Proof that count(*) is faster than count(1)

The final answer to the age old debate of count(*) vs count(1).Absolute proof
that count(*) is faster than count(1).

sql->alter session set events '10046 trace name context forever, level 12';

Session altered.

Elapsed: 00:00:00.10
sql->select count(1) from dual;

  COUNT(1)
----------
         1

1 row selected.

Elapsed: 00:00:00.40
sql->select count(*) from dual;

  COUNT(*)
----------
         1

1 row selected.

Elapsed: 00:00:00.40

-- TKPROF:
select count(1)
from
 dual

call     count       cpu    elapsed       disk      query    current        rows
------- ------  -------- ---------- ---------- ---------- ----------  ----------
Parse        1      0.00       0.00          0          0          0           0
Execute      1      0.00       0.00          0          0          0           0
Fetch        2      0.00       0.00          0          3          0           1
------- ------  -------- ---------- ---------- ---------- ----------  ----------
total        4      0.00       0.00          0          3          0           1

Misses in library cache during parse: 1
Optimizer goal: RULE
Parsing user id: 22

Rows     Row Source Operation
-------  ---------------------------------------------------
      1  SORT AGGREGATE (cr=3 r=0 w=0 time=87 us)
      1   TABLE ACCESS FULL DUAL (cr=3 r=0 w=0 time=71 us)

Elapsed times include waiting on following events:
  Event waited on                             Times   Max. Wait  Total Waited
  ----------------------------------------   Waited  ----------  ------------
  SQL*Net message to client                       2        0.00          0.00
  SQL*Net message from client                     2        3.11          3.11
********************************************************************************

select count(*)
from
 dual

call     count       cpu    elapsed       disk      query    current        rows
------- ------  -------- ---------- ---------- ---------- ----------  ----------
Parse        1      0.00       0.00          0          0          0           0
Execute      1      0.00       0.00          0          0          0           0
Fetch        2      0.00       0.00          0          3          0           1
------- ------  -------- ---------- ---------- ---------- ----------  ----------
total        4      0.00       0.00          0          3          0           1

Misses in library cache during parse: 1
Optimizer goal: RULE
Parsing user id: 22

Rows     Row Source Operation
-------  ---------------------------------------------------
      1  SORT AGGREGATE (cr=3 r=0 w=0 time=94 us)
      1   TABLE ACCESS FULL OBJ#(222) (cr=3 r=0 w=0 time=79 us)

Elapsed times include waiting on following events:
  Event waited on                             Times   Max. Wait  Total Waited
  ----------------------------------------   Waited  ----------  ------------
  SQL*Net message to client                       2        0.00          0.00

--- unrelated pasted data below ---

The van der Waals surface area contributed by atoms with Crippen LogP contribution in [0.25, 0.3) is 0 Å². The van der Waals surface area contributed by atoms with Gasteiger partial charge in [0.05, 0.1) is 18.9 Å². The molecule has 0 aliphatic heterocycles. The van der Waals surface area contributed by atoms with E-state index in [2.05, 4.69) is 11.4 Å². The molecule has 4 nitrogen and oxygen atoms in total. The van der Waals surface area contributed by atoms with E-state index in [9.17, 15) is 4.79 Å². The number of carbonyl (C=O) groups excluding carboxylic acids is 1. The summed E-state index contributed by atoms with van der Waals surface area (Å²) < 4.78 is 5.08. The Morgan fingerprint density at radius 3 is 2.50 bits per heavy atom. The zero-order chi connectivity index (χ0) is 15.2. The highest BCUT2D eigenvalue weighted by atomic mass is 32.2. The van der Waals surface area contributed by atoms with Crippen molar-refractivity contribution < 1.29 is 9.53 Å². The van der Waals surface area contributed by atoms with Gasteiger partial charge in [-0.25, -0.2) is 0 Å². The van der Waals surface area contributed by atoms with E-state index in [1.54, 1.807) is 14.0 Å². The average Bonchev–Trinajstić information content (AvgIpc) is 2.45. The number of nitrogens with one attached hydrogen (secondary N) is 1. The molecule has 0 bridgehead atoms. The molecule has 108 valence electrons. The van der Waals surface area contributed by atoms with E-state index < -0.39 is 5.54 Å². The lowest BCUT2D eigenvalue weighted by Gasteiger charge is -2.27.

SQL*Net message from client                     2        2.30          2.30

--------------------------------------------------------------------------------
count(1) shows "SQL*Net message from client" = 3.11
count(*) shows "SQL*Net message from client" = 2.30

Research into the time problem led first to a comparison of the statements.
Careful examination revealed a subtle difference: a one byte discrepancy at
offset 14 of the SQL statement ( "*" vs. "1" ).  Realizing this difference,
I was able to form two separate cases and document execution steps for each.

case 1: count(*)
----------------
  1) left pinky holds down left shift key
  2) right middle finger hits "("
  3) right middle finger hits "*"
  4) right ring finger hits ")"
  Note that steps 1 and 2 are very nearly simultaneous, as are steps 3 and 4,
  due to parallelism between the two hands.  The majority of the time spent
  in this case is the movement of right middle finger between steps 2 and 3

case 2: count(1)
----------------
  1) left pinky holds down left shift key
  2) right middle finger hits "("
  3) left pinky releases left shift
  4) left ring finger hits "1"
  5) left pinky holds down left shift key
  6) right ring finger hits ")"
  Note that steps 1 and 2 are very nearly simultaneous, as are steps 5 and 6.
  The majority of the time spent in this case is steps 3, 4, and 5.

Analysis: case 1 has 33% FEWER steps than case 2. Even with pipelining involved
(using both hands at once), case 2 must still perform more work to accomplish
what Oracle will ultimately consider the same thing.  This may be defeated,
however, by clever use of the copy/paste subsystem of the operating system.
Using high-speed overhead keyboard cameras may reveal further important
information.

To ensure this was a reproducible case, I performed it on multiple machines
with similar findings.  I furthermore discovered that both cases suffered
reduced performance after a 24 hr lack of sleep.

The point is, my argument is equally as valid as some of the arguments I've
heard: utterly ridiculous and inconclusive.  Unless one is an Oracle engineer
responsible for the code that actually interprets and
optimizes count(*), then you really can't argue that count(1) is faster than
count(*).  You must provide irrefutable conclusive evidence to prove your case
that one is faster than the other, and that case must rest the test of this exercise
in futility.
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